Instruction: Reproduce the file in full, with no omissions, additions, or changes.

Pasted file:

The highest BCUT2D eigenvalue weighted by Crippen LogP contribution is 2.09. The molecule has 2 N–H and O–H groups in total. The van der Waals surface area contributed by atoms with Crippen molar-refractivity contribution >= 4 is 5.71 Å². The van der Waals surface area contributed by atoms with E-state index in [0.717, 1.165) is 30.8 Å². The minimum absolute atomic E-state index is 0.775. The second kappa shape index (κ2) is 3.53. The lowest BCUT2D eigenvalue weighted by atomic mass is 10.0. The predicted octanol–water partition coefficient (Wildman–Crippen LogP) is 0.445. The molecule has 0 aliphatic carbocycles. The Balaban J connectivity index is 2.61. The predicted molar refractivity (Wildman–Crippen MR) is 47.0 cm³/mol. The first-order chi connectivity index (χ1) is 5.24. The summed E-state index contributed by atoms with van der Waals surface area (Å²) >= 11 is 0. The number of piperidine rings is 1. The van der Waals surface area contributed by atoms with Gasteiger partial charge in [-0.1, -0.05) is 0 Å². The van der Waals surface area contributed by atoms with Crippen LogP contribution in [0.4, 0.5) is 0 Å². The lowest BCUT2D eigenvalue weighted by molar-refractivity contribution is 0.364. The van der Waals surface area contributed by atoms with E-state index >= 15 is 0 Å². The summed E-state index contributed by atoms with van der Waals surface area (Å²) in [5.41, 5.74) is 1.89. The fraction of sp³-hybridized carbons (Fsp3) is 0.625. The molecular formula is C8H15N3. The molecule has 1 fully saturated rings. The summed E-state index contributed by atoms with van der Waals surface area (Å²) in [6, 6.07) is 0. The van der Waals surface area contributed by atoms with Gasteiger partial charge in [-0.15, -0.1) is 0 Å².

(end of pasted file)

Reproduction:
The highest BCUT2D eigenvalue weighted by Crippen LogP contribution is 2.09. The molecule has 2 N–H and O–H groups in total. The van der Waals surface area contributed by atoms with Crippen molar-refractivity contribution >= 4 is 5.71 Å². The van der Waals surface area contributed by atoms with E-state index in [0.717, 1.165) is 30.8 Å². The minimum absolute atomic E-state index is 0.775. The second kappa shape index (κ2) is 3.53. The lowest BCUT2D eigenvalue weighted by atomic mass is 10.0. The predicted octanol–water partition coefficient (Wildman–Crippen LogP) is 0.445. The molecule has 0 aliphatic carbocycles. The Balaban J connectivity index is 2.61. The predicted molar refractivity (Wildman–Crippen MR) is 47.0 cm³/mol. The first-order chi connectivity index (χ1) is 5.24. The summed E-state index contributed by atoms with van der Waals surface area (Å²) >= 11 is 0. The number of piperidine rings is 1. The van der Waals surface area contributed by atoms with Gasteiger partial charge in [-0.1, -0.05) is 0 Å². The van der Waals surface area contributed by atoms with Crippen LogP contribution in [0.4, 0.5) is 0 Å². The lowest BCUT2D eigenvalue weighted by molar-refractivity contribution is 0.364. The van der Waals surface area contributed by atoms with E-state index >= 15 is 0 Å². The summed E-state index contributed by atoms with van der Waals surface area (Å²) in [5.41, 5.74) is 1.89. The fraction of sp³-hybridized carbons (Fsp3) is 0.625. The molecular formula is C8H15N3. The molecule has 1 fully saturated rings. The summed E-state index contributed by atoms with van der Waals surface area (Å²) in [6, 6.07) is 0. The van der Waals surface area contributed by atoms with Gasteiger partial charge in [-0.15, -0.1) is 0 Å².